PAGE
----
|A B C D E F G H I J K L M N O P Q R S T U V W||VDPAM INDEX|
Dr. Piñeyro obtained his DVM in 1999 from the Facultad de Ciencias Veterinarias, Universidad Nacional de la Plata in Buenos Aries, Argentina. He spent several years in private practice working with food animals in Argentina, and returned to the Universidad Nacional de la Plata where he worked in the food animal diagnostic laboratory and field investigation unit while completing a Doctorate in Veterinary Science (swine influenza). Dr. Piñeyro came to the U.S. and earned a Master of Veterinary Science degree (Vibrio parahaemolyticus) in 2010 while working in the VDL at Washington State University. He then went on to complete a Pathology Residency program and will soon earn a PhD degree (molecular virology and immunology of PCV and PRRSV) from Virginia Tech.
Pathology Submission Guidelines
Submission of tissue specimen(s) is often the best method of obtaining a diagnosis. However, proper selection and preservation of samples is essential to make the most efficient and economical use of the laboratory. The two conditions that most frequently interfere with diagnosis are (1) post mortem autolysis, and (2) sample collection too late in the course of disease.
Fresh specimens should be large enough to demonstrate the lesion yet small enough to allow for rapid chilling. In some cases (e.g., bronchoalveolarlavage for PRRS virus isolation) submission of an entire organ may be preferred. Ideally, fresh samples should be packaged individually to prevent cross-contamination. It is absolutely vital NOT to package fresh intestine with other tissues, as this results in fecal contamination of other organs. At a minimum, intestinal samples should be submitted separate from all other tissues. Samples should be shipped in leak-proof containers with artificial freeze packs. Please line shipping containers with additional sealed plastic bags to avoid leakage in transit. A fee of $25 may be assessed for packages that leak. Specimens for histopathology should include slices of the appropriate organs, including the lesion, transitional zones, and adjacent grossly normal tissue, in 10% buffered formalin in a leak-proof, wide-mouthed solid container. DO NOT USE GLASS CONTAINERS. When in doubt, collect specimens from multiple organs, including brain. The pathologist can then select the most appropriate specimens for complete microscopic examination. Unless it is important that individual animals be examined and reported separately, specimens from each individual animal can be pooled in a single container - provided the specimens are small enough to maintain a 10:1 formalin:tissue ratio. The ratio of formalin:tissue must be at least 10:1 to allow adequate fixation.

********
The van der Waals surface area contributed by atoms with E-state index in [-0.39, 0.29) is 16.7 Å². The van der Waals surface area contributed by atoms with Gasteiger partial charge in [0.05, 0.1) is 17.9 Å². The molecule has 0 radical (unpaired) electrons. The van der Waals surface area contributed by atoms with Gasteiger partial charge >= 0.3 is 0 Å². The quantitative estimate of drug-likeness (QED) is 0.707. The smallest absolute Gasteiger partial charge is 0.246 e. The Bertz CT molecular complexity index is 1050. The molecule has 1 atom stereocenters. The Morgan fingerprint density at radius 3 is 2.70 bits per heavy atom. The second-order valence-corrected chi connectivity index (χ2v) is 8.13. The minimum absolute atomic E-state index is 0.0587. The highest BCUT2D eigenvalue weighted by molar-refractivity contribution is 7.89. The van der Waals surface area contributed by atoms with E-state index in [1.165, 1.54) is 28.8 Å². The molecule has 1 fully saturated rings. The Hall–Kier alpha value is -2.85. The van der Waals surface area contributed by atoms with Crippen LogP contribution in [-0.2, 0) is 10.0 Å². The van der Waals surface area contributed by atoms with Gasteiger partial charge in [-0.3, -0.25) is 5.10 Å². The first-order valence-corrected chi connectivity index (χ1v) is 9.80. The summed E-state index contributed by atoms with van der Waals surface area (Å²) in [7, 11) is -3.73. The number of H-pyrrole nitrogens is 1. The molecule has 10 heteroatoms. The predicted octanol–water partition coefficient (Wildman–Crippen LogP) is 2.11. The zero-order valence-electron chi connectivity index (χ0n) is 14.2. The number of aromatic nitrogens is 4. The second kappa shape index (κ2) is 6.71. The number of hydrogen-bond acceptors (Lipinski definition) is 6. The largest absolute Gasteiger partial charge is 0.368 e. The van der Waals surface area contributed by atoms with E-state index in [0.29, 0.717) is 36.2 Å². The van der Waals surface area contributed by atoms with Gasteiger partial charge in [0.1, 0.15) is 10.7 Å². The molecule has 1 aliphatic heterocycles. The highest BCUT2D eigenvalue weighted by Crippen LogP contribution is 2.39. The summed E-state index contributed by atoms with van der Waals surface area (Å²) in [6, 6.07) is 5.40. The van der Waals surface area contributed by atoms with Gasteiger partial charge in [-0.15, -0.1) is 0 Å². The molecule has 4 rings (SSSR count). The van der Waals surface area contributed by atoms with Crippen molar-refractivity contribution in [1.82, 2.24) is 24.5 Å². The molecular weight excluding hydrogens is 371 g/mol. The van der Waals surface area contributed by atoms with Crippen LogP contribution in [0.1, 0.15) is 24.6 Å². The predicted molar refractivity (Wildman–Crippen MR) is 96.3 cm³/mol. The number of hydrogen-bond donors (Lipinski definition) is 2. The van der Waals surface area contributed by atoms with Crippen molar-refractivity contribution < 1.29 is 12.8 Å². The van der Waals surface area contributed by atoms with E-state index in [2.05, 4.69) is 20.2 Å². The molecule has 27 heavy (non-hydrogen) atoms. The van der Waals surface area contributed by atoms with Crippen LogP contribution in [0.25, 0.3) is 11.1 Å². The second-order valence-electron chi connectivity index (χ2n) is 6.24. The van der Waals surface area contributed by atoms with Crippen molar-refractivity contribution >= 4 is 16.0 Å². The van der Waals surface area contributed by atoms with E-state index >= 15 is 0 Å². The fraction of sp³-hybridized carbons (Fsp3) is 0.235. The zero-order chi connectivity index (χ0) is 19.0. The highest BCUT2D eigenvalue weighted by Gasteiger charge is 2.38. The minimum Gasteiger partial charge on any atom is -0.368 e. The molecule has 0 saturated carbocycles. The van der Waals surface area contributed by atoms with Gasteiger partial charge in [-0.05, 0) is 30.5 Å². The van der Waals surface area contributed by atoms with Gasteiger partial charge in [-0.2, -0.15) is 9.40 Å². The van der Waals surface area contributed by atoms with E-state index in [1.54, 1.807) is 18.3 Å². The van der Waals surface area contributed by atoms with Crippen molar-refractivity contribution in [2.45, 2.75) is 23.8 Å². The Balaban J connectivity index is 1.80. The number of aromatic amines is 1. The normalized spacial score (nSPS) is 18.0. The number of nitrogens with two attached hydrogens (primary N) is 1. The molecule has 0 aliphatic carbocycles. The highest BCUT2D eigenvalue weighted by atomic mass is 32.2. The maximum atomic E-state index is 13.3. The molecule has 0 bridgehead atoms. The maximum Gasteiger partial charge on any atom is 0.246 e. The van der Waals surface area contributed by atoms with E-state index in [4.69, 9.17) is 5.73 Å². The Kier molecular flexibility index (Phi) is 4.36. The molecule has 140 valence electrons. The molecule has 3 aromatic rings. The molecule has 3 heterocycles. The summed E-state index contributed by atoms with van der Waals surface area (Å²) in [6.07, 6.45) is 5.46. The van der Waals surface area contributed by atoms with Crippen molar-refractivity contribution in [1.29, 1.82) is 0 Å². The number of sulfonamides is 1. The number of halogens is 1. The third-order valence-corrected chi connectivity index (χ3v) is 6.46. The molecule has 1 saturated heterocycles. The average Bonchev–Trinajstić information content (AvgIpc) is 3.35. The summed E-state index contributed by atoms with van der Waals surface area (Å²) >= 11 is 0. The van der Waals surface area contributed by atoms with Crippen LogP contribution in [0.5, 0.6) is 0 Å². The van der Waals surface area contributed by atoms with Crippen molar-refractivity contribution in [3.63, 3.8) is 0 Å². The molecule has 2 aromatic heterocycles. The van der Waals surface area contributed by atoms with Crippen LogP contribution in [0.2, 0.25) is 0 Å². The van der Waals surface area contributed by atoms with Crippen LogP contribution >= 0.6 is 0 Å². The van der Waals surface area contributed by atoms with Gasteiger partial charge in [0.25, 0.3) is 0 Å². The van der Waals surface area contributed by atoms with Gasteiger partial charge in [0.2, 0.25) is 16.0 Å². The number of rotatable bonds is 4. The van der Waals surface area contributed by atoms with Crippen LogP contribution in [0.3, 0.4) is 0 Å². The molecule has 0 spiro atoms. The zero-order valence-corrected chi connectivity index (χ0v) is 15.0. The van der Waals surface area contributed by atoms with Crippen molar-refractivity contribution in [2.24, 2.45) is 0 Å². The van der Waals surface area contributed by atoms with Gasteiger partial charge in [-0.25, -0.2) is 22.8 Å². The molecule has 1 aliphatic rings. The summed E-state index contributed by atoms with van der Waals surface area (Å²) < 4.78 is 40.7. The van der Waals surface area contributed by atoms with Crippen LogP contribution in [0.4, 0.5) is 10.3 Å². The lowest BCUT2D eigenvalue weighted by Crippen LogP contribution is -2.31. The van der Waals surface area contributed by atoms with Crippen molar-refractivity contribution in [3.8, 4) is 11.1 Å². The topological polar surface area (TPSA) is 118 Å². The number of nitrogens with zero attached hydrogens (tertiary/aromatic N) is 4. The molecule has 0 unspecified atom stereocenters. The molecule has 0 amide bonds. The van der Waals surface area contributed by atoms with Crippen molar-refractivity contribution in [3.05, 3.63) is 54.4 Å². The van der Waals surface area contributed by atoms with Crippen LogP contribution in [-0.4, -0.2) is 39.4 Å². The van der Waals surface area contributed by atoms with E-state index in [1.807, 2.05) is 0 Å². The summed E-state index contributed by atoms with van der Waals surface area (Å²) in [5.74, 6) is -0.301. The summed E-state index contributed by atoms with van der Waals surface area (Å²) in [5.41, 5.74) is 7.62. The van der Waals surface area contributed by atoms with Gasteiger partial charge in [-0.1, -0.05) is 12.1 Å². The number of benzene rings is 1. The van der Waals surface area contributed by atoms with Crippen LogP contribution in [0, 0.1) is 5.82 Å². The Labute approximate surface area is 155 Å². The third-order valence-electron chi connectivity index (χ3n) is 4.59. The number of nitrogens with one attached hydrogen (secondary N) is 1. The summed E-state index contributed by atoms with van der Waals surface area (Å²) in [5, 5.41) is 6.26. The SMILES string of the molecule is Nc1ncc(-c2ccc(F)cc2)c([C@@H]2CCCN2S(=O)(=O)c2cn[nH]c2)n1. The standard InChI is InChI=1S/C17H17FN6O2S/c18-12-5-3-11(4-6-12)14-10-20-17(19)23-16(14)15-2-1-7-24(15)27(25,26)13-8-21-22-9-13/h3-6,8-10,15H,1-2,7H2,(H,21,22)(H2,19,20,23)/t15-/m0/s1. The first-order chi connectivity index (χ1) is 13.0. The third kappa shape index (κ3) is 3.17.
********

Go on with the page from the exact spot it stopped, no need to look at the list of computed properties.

A minimum of 48 hours is required for histopathology, 24 hours for fixation and 24 hours for processing. Consequently, specimens for histopathological examination should be collected and placed in formalin at the time of necropsy in order to minimize autolysis and generally allow results to be available the day after the specimen is received.
General guidelines for histopathologic examination/submission of formalin-fixed specimens are as follows:
Solid organs: 0.5 - 1 cm slices to include lesion and transitional areas between lesions and normal tissue.
Intestine: 1 - 2 cm lengths held open as they are immersed in formalin or flushed with formalin prior to immersion. Do NOT tie the ends.
Tumors: immerse in 10% formalin. If greater than 1 cm, incise, leaving a base attachment intact.
Impression smears and needle aspirates of tumors are helpful in a few situations. However, actual biopsies are usually required for definitive diagnosis. Stain and examine smears and aspirates in your practice laboratory and, if a diagnosis is not obvious (i.e., mastocytoma, abscess, etc.), biopsy the mass and forward both the biopsy and the smears to the reference laboratory.